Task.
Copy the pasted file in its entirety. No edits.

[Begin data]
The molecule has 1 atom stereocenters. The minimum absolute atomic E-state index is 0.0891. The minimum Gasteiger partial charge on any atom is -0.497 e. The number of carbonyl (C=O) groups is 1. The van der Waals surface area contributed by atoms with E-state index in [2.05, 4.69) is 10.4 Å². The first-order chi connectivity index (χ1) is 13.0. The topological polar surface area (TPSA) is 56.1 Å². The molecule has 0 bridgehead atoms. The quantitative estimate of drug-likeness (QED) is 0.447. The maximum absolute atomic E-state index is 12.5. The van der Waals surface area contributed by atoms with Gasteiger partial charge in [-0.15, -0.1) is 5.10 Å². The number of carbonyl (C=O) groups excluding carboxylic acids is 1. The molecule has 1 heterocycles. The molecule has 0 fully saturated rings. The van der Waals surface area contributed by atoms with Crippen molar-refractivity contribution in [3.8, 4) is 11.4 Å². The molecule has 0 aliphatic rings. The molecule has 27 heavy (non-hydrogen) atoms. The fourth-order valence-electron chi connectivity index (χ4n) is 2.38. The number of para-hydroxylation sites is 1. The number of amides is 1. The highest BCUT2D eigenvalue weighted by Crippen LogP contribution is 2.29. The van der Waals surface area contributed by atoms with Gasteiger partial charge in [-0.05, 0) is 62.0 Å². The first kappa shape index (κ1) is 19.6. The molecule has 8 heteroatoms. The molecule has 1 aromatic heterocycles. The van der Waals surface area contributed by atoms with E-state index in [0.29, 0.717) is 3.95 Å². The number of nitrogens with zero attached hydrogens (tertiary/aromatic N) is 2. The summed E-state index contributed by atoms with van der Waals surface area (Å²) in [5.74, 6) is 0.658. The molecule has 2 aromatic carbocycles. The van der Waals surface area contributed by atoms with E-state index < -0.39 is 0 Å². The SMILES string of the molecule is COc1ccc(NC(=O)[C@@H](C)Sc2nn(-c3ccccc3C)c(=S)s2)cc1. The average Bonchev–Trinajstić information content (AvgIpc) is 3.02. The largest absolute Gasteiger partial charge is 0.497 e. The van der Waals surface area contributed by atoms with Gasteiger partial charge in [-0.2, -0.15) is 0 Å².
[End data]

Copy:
The molecule has 1 atom stereocenters. The minimum absolute atomic E-state index is 0.0891. The minimum Gasteiger partial charge on any atom is -0.497 e. The number of carbonyl (C=O) groups is 1. The van der Waals surface area contributed by atoms with E-state index in [2.05, 4.69) is 10.4 Å². The first-order chi connectivity index (χ1) is 13.0. The topological polar surface area (TPSA) is 56.1 Å². The molecule has 0 bridgehead atoms. The quantitative estimate of drug-likeness (QED) is 0.447. The maximum absolute atomic E-state index is 12.5. The van der Waals surface area contributed by atoms with Gasteiger partial charge in [-0.15, -0.1) is 5.10 Å². The number of carbonyl (C=O) groups excluding carboxylic acids is 1. The molecule has 1 heterocycles. The molecule has 0 fully saturated rings. The van der Waals surface area contributed by atoms with Crippen molar-refractivity contribution in [3.8, 4) is 11.4 Å². The molecule has 0 aliphatic rings. The molecule has 27 heavy (non-hydrogen) atoms. The fourth-order valence-electron chi connectivity index (χ4n) is 2.38. The number of para-hydroxylation sites is 1. The number of amides is 1. The highest BCUT2D eigenvalue weighted by Crippen LogP contribution is 2.29. The van der Waals surface area contributed by atoms with Gasteiger partial charge in [-0.05, 0) is 62.0 Å². The first kappa shape index (κ1) is 19.6. The molecule has 8 heteroatoms. The molecule has 1 aromatic heterocycles. The van der Waals surface area contributed by atoms with E-state index in [0.29, 0.717) is 3.95 Å². The number of nitrogens with zero attached hydrogens (tertiary/aromatic N) is 2. The summed E-state index contributed by atoms with van der Waals surface area (Å²) in [5.74, 6) is 0.658. The molecule has 2 aromatic carbocycles. The van der Waals surface area contributed by atoms with E-state index < -0.39 is 0 Å². The SMILES string of the molecule is COc1ccc(NC(=O)[C@@H](C)Sc2nn(-c3ccccc3C)c(=S)s2)cc1. The average Bonchev–Trinajstić information content (AvgIpc) is 3.02. The largest absolute Gasteiger partial charge is 0.497 e. The van der Waals surface area contributed by atoms with Gasteiger partial charge in [-0.2, -0.15) is 0 Å².